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Although many organisations are familiar with the concept of penetration testing, they often struggle to understand how to fit it into their overall General Data Protection Regulation (GDPR) compliance project, or even how to get started. Organisations could still face fines for any poor decisions they make before the Regulation is enforced, so it is important to properly ascertain vulnerabilities and test and apply patches now.

Organisations should intensify the implementation of information security controls and technologies, including IT security monitoring, testing and measuring in compliance with Article 32 of the GDPR.

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With growing cyber threats facing the NHS and other healthcare organisations, and the UK government promising patients secure healthcare services, addressing cyber security must be a priority for all organisations handling patient records and sensitive data.

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The legal sector is a popular target for cyber attacks. With such a wealth of confidential information on offer, this is not surprising. According to PwC’s 2017 Law Firms’ Survey , the majority of law firms have experienced a security incident in the past 12 months, with phishing attacks being the most common.

Now that 25 May 2018 deadline has passed, the EU General Data Protection Regulation (GDPR) is in force and law firms must disclose breaches that compromise the rights of data subjects.

Many law firms are now implementing ISO 27001-compliant information security management systems (ISMSs) to ease the workload of regular audits and better manage their sensitive information in compliance with the GDPR. This proves to clients that they take information security seriously and gives them a competitive advantage.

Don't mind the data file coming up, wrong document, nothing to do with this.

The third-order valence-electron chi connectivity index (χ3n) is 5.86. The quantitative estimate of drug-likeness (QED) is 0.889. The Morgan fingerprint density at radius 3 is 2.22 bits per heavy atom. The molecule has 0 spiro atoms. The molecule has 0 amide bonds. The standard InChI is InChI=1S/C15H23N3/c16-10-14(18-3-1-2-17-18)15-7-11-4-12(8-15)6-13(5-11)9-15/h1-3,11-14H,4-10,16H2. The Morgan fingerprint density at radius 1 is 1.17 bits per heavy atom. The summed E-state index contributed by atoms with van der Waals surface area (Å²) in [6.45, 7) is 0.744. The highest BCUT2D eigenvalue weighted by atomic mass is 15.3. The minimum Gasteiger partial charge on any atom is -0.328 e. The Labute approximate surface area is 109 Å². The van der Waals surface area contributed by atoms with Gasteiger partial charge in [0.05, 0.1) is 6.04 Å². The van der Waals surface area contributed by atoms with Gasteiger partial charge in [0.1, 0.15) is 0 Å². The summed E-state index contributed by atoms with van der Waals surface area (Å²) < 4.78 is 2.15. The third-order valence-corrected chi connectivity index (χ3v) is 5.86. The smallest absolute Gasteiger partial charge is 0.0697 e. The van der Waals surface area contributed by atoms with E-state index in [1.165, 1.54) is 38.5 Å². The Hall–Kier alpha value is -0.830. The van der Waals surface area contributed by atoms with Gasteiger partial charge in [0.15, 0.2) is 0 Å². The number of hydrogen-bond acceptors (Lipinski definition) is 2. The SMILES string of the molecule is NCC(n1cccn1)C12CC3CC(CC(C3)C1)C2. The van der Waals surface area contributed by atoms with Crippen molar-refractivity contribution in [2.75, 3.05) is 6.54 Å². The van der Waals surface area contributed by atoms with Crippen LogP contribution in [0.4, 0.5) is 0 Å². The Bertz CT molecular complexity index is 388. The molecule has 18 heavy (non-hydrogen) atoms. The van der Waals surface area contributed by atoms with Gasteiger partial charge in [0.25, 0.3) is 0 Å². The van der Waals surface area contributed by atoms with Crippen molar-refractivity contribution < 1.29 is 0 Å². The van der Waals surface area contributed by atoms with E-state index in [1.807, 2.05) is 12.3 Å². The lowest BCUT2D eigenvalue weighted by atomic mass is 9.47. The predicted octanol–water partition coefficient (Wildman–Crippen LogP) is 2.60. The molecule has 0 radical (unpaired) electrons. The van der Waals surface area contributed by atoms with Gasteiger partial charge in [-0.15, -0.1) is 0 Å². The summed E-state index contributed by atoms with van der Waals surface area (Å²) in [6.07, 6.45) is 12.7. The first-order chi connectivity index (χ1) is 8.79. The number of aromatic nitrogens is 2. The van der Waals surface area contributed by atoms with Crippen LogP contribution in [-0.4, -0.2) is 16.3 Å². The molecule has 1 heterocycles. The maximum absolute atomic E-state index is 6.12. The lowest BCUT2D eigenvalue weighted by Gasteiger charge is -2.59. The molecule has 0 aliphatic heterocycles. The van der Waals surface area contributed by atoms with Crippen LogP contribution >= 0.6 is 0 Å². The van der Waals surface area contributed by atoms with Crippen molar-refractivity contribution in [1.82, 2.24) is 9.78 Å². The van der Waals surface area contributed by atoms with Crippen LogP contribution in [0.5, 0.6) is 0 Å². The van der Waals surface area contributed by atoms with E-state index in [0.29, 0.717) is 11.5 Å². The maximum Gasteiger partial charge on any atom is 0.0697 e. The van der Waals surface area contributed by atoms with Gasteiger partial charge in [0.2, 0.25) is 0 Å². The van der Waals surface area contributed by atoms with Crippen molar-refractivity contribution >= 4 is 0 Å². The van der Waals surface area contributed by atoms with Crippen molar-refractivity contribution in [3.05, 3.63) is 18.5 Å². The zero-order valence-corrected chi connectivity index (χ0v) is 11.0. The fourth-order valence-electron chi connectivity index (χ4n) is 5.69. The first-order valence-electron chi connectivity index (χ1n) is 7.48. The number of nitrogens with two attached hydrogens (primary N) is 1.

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The General Data Protection Regulation (GDPR) creates a significant number of responsibilities and obligations for controllers and processors. Data controllers must determine the purpose for which data is collected and implement control measures appropriate to the risk to ensure ongoing compliance. Data processors will also be assigned a set of obligations, such as processing data in line with the GDPR’s principles, notifying the data controller and reporting a data breach.

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Data protection impact assessments (DPIAs) are key to processing personal data in line with the requirements of the General Data Protection Regulation (GDPR). They help organisations make an early evaluation of the impact business processes, product updates and new projects might have on the data subject.